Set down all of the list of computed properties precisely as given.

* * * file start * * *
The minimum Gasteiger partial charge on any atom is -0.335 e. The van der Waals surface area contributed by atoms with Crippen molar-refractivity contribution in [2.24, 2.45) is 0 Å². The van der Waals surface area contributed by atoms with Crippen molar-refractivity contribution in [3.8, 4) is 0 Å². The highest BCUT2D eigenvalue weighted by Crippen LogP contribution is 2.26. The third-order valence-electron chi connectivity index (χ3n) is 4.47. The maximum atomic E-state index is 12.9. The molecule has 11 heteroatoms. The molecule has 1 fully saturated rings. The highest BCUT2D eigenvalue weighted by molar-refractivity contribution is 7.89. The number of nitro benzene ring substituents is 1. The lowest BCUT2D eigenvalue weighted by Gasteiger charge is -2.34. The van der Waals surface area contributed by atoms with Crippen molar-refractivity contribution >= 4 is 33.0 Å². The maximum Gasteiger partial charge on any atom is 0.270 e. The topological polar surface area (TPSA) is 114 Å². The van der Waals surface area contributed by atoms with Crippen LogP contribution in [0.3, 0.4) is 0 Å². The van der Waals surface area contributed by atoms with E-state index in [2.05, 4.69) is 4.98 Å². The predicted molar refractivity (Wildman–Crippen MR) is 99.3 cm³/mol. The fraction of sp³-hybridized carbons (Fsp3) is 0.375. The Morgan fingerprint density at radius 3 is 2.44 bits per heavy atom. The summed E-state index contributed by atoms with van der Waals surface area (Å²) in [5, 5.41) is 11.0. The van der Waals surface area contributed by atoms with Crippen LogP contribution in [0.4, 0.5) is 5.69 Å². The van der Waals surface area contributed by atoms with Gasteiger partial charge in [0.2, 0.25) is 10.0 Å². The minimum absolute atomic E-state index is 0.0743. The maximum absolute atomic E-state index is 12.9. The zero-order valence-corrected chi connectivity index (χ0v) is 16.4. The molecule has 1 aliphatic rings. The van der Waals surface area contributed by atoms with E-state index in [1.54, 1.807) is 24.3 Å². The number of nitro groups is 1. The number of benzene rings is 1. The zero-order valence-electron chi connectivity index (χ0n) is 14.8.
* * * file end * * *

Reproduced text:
The minimum Gasteiger partial charge on any atom is -0.335 e. The van der Waals surface area contributed by atoms with Crippen molar-refractivity contribution in [2.24, 2.45) is 0 Å². The van der Waals surface area contributed by atoms with Crippen molar-refractivity contribution in [3.8, 4) is 0 Å². The highest BCUT2D eigenvalue weighted by Crippen LogP contribution is 2.26. The third-order valence-electron chi connectivity index (χ3n) is 4.47. The maximum atomic E-state index is 12.9. The molecule has 11 heteroatoms. The molecule has 1 fully saturated rings. The highest BCUT2D eigenvalue weighted by molar-refractivity contribution is 7.89. The number of nitro benzene ring substituents is 1. The lowest BCUT2D eigenvalue weighted by Gasteiger charge is -2.34. The van der Waals surface area contributed by atoms with Crippen molar-refractivity contribution >= 4 is 33.0 Å². The maximum Gasteiger partial charge on any atom is 0.270 e. The topological polar surface area (TPSA) is 114 Å². The van der Waals surface area contributed by atoms with Crippen LogP contribution in [0.3, 0.4) is 0 Å². The van der Waals surface area contributed by atoms with E-state index in [2.05, 4.69) is 4.98 Å². The predicted molar refractivity (Wildman–Crippen MR) is 99.3 cm³/mol. The fraction of sp³-hybridized carbons (Fsp3) is 0.375. The Morgan fingerprint density at radius 3 is 2.44 bits per heavy atom. The summed E-state index contributed by atoms with van der Waals surface area (Å²) in [5, 5.41) is 11.0. The van der Waals surface area contributed by atoms with Crippen LogP contribution in [0.4, 0.5) is 5.69 Å². The van der Waals surface area contributed by atoms with Gasteiger partial charge in [0.2, 0.25) is 10.0 Å². The minimum absolute atomic E-state index is 0.0743. The maximum absolute atomic E-state index is 12.9. The zero-order valence-corrected chi connectivity index (χ0v) is 16.4. The molecule has 1 aliphatic rings. The van der Waals surface area contributed by atoms with E-state index in [1.54, 1.807) is 24.3 Å². The number of nitro groups is 1. The number of benzene rings is 1. The zero-order valence-electron chi connectivity index (χ0n) is 14.8.